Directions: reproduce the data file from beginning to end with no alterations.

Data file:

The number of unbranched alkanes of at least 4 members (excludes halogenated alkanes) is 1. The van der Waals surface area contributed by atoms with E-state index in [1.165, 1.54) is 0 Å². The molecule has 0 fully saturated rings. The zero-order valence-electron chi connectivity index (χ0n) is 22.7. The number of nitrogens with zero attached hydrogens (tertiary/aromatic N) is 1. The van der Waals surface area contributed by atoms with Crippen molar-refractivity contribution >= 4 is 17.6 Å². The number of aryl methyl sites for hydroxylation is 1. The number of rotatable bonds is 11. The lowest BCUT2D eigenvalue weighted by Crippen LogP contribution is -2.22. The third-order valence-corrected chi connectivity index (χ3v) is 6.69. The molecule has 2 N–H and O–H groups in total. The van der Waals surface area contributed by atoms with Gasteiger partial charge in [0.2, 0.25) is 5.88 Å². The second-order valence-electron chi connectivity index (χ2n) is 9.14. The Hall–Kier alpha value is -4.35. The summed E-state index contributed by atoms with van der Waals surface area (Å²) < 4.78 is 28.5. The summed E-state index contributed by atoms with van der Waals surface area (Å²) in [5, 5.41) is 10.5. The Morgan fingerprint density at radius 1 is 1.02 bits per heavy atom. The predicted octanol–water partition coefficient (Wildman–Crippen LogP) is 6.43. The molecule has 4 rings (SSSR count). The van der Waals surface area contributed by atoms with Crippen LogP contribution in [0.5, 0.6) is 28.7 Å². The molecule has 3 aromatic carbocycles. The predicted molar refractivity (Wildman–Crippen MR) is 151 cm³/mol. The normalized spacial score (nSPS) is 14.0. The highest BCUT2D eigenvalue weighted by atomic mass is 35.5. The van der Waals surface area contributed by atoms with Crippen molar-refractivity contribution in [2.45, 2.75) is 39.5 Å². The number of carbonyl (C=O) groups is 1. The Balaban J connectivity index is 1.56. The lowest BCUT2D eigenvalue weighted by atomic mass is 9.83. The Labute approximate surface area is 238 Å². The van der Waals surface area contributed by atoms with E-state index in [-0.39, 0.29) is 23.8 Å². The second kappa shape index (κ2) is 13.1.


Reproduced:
The number of unbranched alkanes of at least 4 members (excludes halogenated alkanes) is 1. The van der Waals surface area contributed by atoms with E-state index in [1.165, 1.54) is 0 Å². The molecule has 0 fully saturated rings. The zero-order valence-electron chi connectivity index (χ0n) is 22.7. The number of nitrogens with zero attached hydrogens (tertiary/aromatic N) is 1. The van der Waals surface area contributed by atoms with Crippen molar-refractivity contribution >= 4 is 17.6 Å². The number of aryl methyl sites for hydroxylation is 1. The number of rotatable bonds is 11. The lowest BCUT2D eigenvalue weighted by Crippen LogP contribution is -2.22. The third-order valence-corrected chi connectivity index (χ3v) is 6.69. The molecule has 2 N–H and O–H groups in total. The van der Waals surface area contributed by atoms with Gasteiger partial charge in [0.2, 0.25) is 5.88 Å². The second-order valence-electron chi connectivity index (χ2n) is 9.14. The Hall–Kier alpha value is -4.35. The summed E-state index contributed by atoms with van der Waals surface area (Å²) < 4.78 is 28.5. The summed E-state index contributed by atoms with van der Waals surface area (Å²) in [5, 5.41) is 10.5. The Morgan fingerprint density at radius 1 is 1.02 bits per heavy atom. The predicted octanol–water partition coefficient (Wildman–Crippen LogP) is 6.43. The molecule has 4 rings (SSSR count). The van der Waals surface area contributed by atoms with Crippen LogP contribution in [0.5, 0.6) is 28.7 Å². The molecule has 3 aromatic carbocycles. The predicted molar refractivity (Wildman–Crippen MR) is 151 cm³/mol. The normalized spacial score (nSPS) is 14.0. The highest BCUT2D eigenvalue weighted by atomic mass is 35.5. The van der Waals surface area contributed by atoms with Crippen molar-refractivity contribution in [2.45, 2.75) is 39.5 Å². The number of carbonyl (C=O) groups is 1. The Balaban J connectivity index is 1.56. The lowest BCUT2D eigenvalue weighted by atomic mass is 9.83. The Labute approximate surface area is 238 Å². The van der Waals surface area contributed by atoms with E-state index in [-0.39, 0.29) is 23.8 Å². The second kappa shape index (κ2) is 13.1.